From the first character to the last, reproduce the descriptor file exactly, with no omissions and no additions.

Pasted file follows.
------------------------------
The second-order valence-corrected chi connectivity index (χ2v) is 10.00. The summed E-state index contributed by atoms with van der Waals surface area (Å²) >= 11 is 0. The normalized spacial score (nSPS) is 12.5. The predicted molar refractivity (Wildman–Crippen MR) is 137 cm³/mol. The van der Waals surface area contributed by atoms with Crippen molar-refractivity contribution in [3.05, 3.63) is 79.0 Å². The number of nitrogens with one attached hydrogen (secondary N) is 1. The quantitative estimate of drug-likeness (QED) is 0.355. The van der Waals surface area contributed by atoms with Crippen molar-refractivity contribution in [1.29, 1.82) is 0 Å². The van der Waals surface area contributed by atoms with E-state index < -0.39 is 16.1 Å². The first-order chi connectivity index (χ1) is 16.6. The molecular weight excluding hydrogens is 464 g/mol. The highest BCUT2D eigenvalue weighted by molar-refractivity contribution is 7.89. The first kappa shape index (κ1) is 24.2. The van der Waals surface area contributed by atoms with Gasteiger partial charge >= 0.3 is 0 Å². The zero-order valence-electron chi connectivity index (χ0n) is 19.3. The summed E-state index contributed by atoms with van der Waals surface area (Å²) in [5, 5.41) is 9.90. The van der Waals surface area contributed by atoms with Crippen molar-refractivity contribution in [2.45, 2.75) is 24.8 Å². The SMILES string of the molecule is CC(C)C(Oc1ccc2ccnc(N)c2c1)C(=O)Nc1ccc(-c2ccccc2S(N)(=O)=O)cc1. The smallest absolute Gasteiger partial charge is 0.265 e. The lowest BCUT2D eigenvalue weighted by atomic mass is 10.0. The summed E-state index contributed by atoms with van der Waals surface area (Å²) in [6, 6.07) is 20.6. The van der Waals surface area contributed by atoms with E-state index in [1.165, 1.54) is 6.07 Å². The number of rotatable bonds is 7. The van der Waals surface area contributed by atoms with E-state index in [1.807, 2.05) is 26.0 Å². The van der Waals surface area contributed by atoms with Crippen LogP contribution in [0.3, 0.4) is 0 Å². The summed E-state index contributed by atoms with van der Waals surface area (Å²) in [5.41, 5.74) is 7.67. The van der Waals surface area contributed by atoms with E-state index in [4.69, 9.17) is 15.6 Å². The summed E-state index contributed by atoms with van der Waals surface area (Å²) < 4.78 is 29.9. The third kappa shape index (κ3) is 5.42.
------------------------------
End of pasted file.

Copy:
The second-order valence-corrected chi connectivity index (χ2v) is 10.00. The summed E-state index contributed by atoms with van der Waals surface area (Å²) >= 11 is 0. The normalized spacial score (nSPS) is 12.5. The predicted molar refractivity (Wildman–Crippen MR) is 137 cm³/mol. The van der Waals surface area contributed by atoms with Crippen molar-refractivity contribution in [3.05, 3.63) is 79.0 Å². The number of nitrogens with one attached hydrogen (secondary N) is 1. The quantitative estimate of drug-likeness (QED) is 0.355. The van der Waals surface area contributed by atoms with Crippen molar-refractivity contribution in [1.29, 1.82) is 0 Å². The van der Waals surface area contributed by atoms with E-state index < -0.39 is 16.1 Å². The first-order chi connectivity index (χ1) is 16.6. The molecular weight excluding hydrogens is 464 g/mol. The highest BCUT2D eigenvalue weighted by molar-refractivity contribution is 7.89. The first kappa shape index (κ1) is 24.2. The van der Waals surface area contributed by atoms with Gasteiger partial charge >= 0.3 is 0 Å². The zero-order valence-electron chi connectivity index (χ0n) is 19.3. The summed E-state index contributed by atoms with van der Waals surface area (Å²) in [5, 5.41) is 9.90. The van der Waals surface area contributed by atoms with Crippen molar-refractivity contribution in [2.45, 2.75) is 24.8 Å². The SMILES string of the molecule is CC(C)C(Oc1ccc2ccnc(N)c2c1)C(=O)Nc1ccc(-c2ccccc2S(N)(=O)=O)cc1. The smallest absolute Gasteiger partial charge is 0.265 e. The lowest BCUT2D eigenvalue weighted by atomic mass is 10.0. The summed E-state index contributed by atoms with van der Waals surface area (Å²) in [6, 6.07) is 20.6. The van der Waals surface area contributed by atoms with E-state index in [1.165, 1.54) is 6.07 Å². The number of rotatable bonds is 7. The van der Waals surface area contributed by atoms with E-state index in [1.807, 2.05) is 26.0 Å². The van der Waals surface area contributed by atoms with Crippen LogP contribution in [0.3, 0.4) is 0 Å². The summed E-state index contributed by atoms with van der Waals surface area (Å²) in [5.41, 5.74) is 7.67. The van der Waals surface area contributed by atoms with E-state index in [4.69, 9.17) is 15.6 Å². The summed E-state index contributed by atoms with van der Waals surface area (Å²) < 4.78 is 29.9. The third kappa shape index (κ3) is 5.42.